Google Pilots Trusted Stores to Boost Consumer Shopping

 
 
By Clint Boulton  |  Posted 2011-10-04 Email Print this article Print
 
 
 
 
 
 
 

Google Trusted Stores is a new e-commerce-related pilot program the company is testing to improve shopping for consumers-and collect more data on merchants.

Just in time for the busy holiday shopping season, Google's (NASDAQ:GOOG) Commerce team Oct. 3 said it is testing Trusted Stores, a program to help shoppers pick the best e-commerce vendors from whom to buy things online.

Acting on complaints from consumers who say they're wary of buying goods from online stores they've never patronized, Google is giving special badges to e-commerce Websites that show they can provide excellent customer service and ship goods in a timely fashion.

Early participants include O.co, Wayfair, BabyAge.com and Beach Audio. Consumers can expect to see more partners for this program in the future.

Here's how it works. When a consumer visits a "qualifying store" online, they can hover over the Trusted Store badge and see metrics on the store's shipping and customer service performance. Google shows how the metrics are rendered by a badge in this blog post.

E-commerce companies can join Google Trusted Stores by agreeing to share info about shipments. Google in turn collects customer service metrics when shoppers seek Google's help with a problem.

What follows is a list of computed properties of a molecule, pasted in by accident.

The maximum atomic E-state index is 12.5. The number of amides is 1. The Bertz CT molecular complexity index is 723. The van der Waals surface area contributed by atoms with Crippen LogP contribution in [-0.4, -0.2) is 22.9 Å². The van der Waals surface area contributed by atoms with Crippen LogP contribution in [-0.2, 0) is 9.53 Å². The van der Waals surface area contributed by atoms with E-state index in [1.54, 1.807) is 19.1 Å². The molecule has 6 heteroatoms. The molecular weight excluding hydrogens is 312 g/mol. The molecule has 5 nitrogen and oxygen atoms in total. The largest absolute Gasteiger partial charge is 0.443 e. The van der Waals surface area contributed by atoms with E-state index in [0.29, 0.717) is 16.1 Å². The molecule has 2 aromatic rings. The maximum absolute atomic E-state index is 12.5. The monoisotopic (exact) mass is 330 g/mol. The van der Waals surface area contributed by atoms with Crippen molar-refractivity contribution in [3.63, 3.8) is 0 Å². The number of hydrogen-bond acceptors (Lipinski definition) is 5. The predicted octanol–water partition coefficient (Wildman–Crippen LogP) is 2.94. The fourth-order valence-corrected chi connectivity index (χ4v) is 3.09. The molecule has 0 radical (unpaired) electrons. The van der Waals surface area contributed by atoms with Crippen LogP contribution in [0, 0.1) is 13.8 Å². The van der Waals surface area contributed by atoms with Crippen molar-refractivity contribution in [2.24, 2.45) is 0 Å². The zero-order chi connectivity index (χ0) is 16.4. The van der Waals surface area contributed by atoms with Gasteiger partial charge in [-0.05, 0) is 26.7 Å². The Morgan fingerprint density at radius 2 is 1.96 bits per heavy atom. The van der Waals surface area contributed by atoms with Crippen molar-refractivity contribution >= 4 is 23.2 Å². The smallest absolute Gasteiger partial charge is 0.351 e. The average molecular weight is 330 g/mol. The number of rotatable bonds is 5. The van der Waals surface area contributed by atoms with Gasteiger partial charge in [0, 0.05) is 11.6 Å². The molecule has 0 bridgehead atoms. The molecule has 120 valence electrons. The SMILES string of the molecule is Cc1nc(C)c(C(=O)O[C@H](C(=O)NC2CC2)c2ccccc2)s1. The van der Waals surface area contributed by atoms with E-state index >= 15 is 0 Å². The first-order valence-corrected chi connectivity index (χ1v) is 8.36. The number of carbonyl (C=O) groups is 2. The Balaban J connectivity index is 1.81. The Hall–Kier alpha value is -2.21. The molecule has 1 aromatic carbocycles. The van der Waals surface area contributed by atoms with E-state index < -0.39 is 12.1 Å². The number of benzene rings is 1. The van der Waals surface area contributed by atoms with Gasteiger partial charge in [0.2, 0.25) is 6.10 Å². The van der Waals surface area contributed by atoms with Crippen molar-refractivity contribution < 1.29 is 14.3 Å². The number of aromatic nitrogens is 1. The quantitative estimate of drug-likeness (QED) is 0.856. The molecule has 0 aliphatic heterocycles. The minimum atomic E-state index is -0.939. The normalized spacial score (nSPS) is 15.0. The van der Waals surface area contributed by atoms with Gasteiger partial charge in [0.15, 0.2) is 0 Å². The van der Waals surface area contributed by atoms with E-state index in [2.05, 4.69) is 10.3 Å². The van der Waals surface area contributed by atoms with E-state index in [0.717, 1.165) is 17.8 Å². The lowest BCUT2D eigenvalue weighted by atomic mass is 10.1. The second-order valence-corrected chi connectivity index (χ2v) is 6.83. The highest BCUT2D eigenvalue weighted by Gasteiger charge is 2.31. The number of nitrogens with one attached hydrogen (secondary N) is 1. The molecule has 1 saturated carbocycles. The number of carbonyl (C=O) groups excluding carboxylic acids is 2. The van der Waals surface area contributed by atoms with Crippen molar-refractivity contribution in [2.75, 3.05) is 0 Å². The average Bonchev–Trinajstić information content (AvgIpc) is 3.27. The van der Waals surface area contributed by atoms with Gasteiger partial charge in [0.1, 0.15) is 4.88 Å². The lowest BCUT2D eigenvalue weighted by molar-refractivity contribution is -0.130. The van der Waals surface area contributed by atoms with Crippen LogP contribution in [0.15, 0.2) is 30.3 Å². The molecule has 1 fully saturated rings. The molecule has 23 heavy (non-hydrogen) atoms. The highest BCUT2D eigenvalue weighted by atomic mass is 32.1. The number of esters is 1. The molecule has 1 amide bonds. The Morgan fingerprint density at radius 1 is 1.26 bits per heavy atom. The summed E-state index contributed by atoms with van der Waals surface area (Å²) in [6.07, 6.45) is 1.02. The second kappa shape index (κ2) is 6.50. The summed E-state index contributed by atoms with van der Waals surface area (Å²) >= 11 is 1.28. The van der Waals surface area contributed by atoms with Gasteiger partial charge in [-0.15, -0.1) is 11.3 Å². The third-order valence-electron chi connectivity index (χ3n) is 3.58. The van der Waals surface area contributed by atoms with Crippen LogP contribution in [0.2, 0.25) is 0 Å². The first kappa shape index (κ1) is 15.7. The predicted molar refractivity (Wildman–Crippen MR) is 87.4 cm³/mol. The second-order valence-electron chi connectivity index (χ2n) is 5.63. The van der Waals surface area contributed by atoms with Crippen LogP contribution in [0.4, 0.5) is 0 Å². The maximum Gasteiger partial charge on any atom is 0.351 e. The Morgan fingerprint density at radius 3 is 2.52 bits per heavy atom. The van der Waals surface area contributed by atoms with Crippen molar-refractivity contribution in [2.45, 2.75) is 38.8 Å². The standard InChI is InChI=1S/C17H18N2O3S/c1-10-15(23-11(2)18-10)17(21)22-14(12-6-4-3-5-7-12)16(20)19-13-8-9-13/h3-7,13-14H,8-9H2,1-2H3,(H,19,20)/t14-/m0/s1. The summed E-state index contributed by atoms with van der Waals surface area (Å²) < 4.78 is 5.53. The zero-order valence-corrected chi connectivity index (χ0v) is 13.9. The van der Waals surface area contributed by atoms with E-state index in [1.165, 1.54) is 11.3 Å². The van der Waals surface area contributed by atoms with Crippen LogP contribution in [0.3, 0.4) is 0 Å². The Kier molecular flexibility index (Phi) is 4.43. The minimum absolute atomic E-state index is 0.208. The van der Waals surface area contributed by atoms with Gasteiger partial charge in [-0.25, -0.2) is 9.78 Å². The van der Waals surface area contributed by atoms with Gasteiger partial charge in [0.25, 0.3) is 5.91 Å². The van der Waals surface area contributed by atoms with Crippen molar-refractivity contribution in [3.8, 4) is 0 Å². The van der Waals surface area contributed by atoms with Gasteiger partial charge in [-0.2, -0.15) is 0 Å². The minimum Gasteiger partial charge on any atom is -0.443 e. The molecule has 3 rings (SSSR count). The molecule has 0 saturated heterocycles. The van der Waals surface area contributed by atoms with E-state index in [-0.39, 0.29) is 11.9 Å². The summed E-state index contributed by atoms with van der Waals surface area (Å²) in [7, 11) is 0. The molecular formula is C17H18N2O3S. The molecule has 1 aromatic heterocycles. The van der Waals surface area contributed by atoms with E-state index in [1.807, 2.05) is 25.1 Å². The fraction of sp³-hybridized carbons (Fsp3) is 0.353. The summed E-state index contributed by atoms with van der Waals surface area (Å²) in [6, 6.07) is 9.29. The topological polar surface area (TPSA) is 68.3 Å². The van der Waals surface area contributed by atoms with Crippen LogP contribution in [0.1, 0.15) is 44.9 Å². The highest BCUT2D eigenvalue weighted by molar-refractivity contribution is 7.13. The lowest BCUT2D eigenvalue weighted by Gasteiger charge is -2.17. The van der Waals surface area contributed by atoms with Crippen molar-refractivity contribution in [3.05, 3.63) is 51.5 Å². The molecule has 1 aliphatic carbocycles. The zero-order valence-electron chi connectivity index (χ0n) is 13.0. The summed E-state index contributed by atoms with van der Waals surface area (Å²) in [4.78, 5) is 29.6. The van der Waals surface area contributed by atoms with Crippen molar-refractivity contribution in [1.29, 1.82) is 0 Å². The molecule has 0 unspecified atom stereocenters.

If a problem arises with their purchase, shoppers can tap Google for help and Google will serve as the go-between for the merchant and customer as it mitigates the issue.

Moreover, when a shopper buys something from a Google Trusted Store, they may select up to $1,000 in free purchase protection from Google. If there is a problem with one of the retailers, users will receive some financial protection.

Google is clearly ramping up its commerce efforts. There is a lot of money to be made in online shopping, and Google increasingly wants to be at the warm, fuzzy center of that experience for consumers, to whom it may serve more retail-related ads.

One way to support this effort is to have more data about companies at its disposal. At least, that's a theory. Google isn't owning up to any advertising connection for Trusted Stores.

Google told Search Engine Land there was no connection between the certification program and Google AdWords, but no final decision has been made whether to sprinkle some of the magic ad pixie dust onto the new pilot.

One also suspects Google may use the e-tailer data in the future to provide its own ratings and recommendation Website that consumers could access from their desktops and mobile phones.

 


 
 
 
 
 
 
 
 
 
 
 

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